11. You answered brilliantly and ravished us all with delight and awe. No one had challenged the religious leaders in this way. We watched their faces as you locked gaze with them yet warned the crowd of the teachers of the law who covet the most prestigious seats in the synagogue and yet devour the widow and the orphan. The hot rage on their faces turned cold with malice. And Jesus, something in our hearts faltered in that moment. What price would you pay for exposing those who use their power to tie up heavy burdens and lay them on people’s shoulders and who are unwilling to lift even the smallest finger to aid them. Though our hearts tremored, you held fast their gaze, no fear in your eyes. You were breath-taking that day, dearest Jesus. Strong, strange, unafraid. Glorious.
12. When you left the Temple and made your way up to the Mount of Olives, hundreds followed you. You said extraordinary, unsettling things to us that afternoon. Stories of virgins and their lamps and the coming of a bridegroom, stories of a master entrusting money to his servants and beckoning those who trusted his heart to come and share in his kingdom and his happiness, stories of a Noble King endowing the inheritance of his Kingdom to those who had loved the least of his brothers. You spoke steadily, slowly, yet sometimes with a faraway look in your eyes as you scanned the desert to the east. “Watch out so that no one deceives you,” you continued. “Dreadful days will come, war, famine, earthquakes. These are the beginnings of birth pangs. You must be on your guard. These will be days of distress unequaled until now—and never to be equaled again. Because of the increase of greed, the love of most will grow cold, but she who stands firm to the end will be saved. And this gospel of the kingdom will be preached in the whole world as a testimony to all nations, and then the culmination will come.”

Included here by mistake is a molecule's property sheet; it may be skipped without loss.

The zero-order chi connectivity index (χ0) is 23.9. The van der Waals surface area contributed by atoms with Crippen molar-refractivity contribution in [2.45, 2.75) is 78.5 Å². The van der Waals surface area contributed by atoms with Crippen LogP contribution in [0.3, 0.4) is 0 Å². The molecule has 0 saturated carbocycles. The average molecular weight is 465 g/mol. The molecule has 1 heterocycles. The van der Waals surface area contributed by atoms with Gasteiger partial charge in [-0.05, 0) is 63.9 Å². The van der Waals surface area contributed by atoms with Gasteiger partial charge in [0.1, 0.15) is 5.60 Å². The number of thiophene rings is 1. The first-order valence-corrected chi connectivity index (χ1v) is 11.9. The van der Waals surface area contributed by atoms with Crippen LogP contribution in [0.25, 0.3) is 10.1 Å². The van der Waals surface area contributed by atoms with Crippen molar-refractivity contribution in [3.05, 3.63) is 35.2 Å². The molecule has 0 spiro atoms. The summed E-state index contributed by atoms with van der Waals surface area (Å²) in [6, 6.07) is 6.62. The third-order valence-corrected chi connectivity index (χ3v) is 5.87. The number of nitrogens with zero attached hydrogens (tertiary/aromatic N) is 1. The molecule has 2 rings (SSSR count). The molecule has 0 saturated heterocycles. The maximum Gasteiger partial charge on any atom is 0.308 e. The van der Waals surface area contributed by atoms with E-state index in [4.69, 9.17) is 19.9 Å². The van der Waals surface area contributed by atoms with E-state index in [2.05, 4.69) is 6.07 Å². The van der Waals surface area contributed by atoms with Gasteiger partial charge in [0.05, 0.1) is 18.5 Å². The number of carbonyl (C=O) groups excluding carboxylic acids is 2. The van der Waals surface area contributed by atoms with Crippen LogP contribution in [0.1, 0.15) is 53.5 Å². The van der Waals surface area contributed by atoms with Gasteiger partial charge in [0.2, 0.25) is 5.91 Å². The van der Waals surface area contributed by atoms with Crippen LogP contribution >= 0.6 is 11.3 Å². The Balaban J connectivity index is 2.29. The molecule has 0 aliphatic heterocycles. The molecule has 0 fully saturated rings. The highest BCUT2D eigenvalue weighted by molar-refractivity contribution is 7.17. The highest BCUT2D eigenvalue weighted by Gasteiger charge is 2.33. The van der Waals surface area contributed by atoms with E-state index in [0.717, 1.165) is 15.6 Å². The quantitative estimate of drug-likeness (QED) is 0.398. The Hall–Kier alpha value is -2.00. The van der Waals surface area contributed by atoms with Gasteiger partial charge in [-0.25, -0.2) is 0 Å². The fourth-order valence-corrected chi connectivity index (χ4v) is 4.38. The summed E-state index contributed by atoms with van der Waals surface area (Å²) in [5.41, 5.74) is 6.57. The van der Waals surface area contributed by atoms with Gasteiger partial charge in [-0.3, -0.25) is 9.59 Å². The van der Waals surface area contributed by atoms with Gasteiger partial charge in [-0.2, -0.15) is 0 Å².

13. “In those days, following that distress, all of humanity will see the Son of man coming in clouds with great power and glory. When these things begin to take place, stand up and lift up your heads, for your redemption is drawing near. And he will send his angels and gather his elect from the ends of the earth to the ends of the heavens.” When you were finished, the crowd was riven. Only slowly did it make its way back down toward Jerusalem. Suddenly, you turned back to the few of us who were walking with you along the path, your eyes sober yet yearning: Friends, the Passover is two days away. Know this: the Son of Man will be handed over to the chief priests and the rulers and will be crucified.” We were dumbstruck. You looked into our eyes for a final moment, then began to walk ahead of us down the mountain.
14. Tuesday evening, we gathered for a meal in your honor at the home of Simon the Leper whom you had cleansed. Simon was beside himself with pleasure to have you in his home.. And how you honored him with your pleasure to come! Then, in the midst of rowdy conversation, a woman entered the room. Mary. Her face was pale with grief, her eyes swollen and red from crying. She locked eyes with yours and held your gaze, walking slowly, deliberately around the table until she stood behind you. Instantly, the lively conversation halted.